Ann Torrence wrote:Here at the ranch we declared 2016 the "year of data." Thus I'm formatting a new garden journal/homestead record book PDF for 2016. There are loads of examples on the internet for annual vegetable gardens. And I've worked out a good start on animal husbandry. But I haven't seen anything that inspires me for record-keeping of perennial gardens. What do I want to know? Bloom date, annual yields at minimum. Holistic spray logs. Observational notes.
I already have in my PDF design a harvest log, and an idea for a cool bloom table/chart. One thing I want to track is whether we have sufficient cross-pollination in our fruit crops so I want the bloom log for sure. It would be ideal, but I'm not sure I can keep up with a system that requires a cultivar by cultivar record-keeping system. We already have 75+ varieties of apples alone. That sounds like Newton's diary, no time for that.
But whatever I do, it's going to have to be somewhat separate from the annual records, because we want on-going data. Did pruning in week 10 in 2015 but not until week 12 in 2016, that kind of stuff. I'm thinking to use a weekly observation log in the 2016 homestead recordbook that gets transferred during the winter down time to a long-term permaculture record. How does your mind work? Would you prefer such a tool organized by zone or planting bed, where you might replicate data for the same plant (say chives) in two or three zones? or by plant, regardless of zone? Or some other way? If you had 200 perennial types, how many would you really track?
If it's a PITA, it won't get used, so the system has to be simple. Anyone seen any brilliant solutions? Digital or paper-based?
I wish this was a post for suggesting something; but, it isn't. We are just getting started and would love to see what you come up with.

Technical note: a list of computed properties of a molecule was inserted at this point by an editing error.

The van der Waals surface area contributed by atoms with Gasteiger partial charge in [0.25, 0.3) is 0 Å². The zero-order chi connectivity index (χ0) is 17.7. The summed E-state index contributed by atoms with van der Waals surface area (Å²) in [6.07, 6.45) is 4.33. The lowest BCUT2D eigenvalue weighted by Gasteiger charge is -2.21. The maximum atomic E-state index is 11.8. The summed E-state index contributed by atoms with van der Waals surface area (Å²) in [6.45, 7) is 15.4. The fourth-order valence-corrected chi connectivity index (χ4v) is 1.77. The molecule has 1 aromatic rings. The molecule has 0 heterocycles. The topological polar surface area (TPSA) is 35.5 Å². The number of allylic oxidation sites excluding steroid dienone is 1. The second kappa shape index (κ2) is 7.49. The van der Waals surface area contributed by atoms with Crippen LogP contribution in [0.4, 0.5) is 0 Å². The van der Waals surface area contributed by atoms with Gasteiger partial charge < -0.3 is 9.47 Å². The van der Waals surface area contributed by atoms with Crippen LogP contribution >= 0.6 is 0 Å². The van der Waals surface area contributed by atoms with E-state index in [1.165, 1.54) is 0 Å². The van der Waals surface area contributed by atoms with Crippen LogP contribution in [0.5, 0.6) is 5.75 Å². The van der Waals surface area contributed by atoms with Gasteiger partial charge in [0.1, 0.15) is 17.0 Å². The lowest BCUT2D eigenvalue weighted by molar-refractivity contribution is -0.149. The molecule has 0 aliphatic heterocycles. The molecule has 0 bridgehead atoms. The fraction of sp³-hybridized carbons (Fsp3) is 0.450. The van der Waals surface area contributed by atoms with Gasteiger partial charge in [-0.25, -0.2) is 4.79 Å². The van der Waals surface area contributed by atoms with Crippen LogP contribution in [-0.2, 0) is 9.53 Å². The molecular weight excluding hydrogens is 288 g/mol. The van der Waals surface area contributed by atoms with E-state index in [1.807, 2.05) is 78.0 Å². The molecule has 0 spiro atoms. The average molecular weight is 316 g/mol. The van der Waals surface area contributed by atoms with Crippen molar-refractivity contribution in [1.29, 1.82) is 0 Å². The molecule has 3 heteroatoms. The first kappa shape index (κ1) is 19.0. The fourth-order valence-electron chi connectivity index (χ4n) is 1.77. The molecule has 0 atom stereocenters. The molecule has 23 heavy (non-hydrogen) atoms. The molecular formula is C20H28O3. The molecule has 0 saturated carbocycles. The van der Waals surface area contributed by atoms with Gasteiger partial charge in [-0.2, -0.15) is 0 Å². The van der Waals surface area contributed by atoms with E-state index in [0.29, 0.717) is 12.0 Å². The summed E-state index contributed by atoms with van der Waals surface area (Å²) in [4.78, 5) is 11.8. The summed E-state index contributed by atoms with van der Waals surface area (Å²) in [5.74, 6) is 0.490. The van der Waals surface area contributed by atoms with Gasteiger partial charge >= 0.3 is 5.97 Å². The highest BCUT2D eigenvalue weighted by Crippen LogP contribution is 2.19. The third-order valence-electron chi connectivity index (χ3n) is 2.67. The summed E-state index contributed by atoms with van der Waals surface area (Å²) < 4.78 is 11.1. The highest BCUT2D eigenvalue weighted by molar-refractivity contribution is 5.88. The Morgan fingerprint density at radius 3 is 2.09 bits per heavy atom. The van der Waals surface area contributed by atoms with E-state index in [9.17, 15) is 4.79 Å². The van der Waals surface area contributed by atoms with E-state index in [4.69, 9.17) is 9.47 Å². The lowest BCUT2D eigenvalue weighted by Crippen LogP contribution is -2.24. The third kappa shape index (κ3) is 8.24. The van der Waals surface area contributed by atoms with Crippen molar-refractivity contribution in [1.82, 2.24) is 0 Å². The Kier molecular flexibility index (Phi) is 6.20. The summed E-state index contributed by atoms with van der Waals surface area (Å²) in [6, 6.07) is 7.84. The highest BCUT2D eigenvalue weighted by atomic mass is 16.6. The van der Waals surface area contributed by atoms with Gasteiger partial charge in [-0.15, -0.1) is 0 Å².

Joseph Lofthouse wrote:
I have kept a LOT of records over the years. The only ones that I use consistently are digital photographs. I use image gallery software that allows me to tag photos. I also take a color-wheel into the garden with me that I can write on with dry-erase markers. So I can photograph a label and also tag the digital photos. If I put stakes by things in the garden, I use large bold letters so that they will show up well on the digital photos. The image gallery software imports images by date, so I can also compare how one season compares to another. My favorite camera had the option of printing the date right onto the photo.
Every week or two, I walk through the whole farm, and take photos of anything and everything. I never know later on what I'll be interested in so I might as well photograph it all.
For example: Here is today's photo. Pretty much sums up the whole month. I needed garlic. So I tried to dig some. The photo documents that the ground wasn't frozen as of January 2nd, 2016, even though temperatures have been below zero most nights this week. Happy New Year! The foot or so of powder on the ground has provided excellent insulation.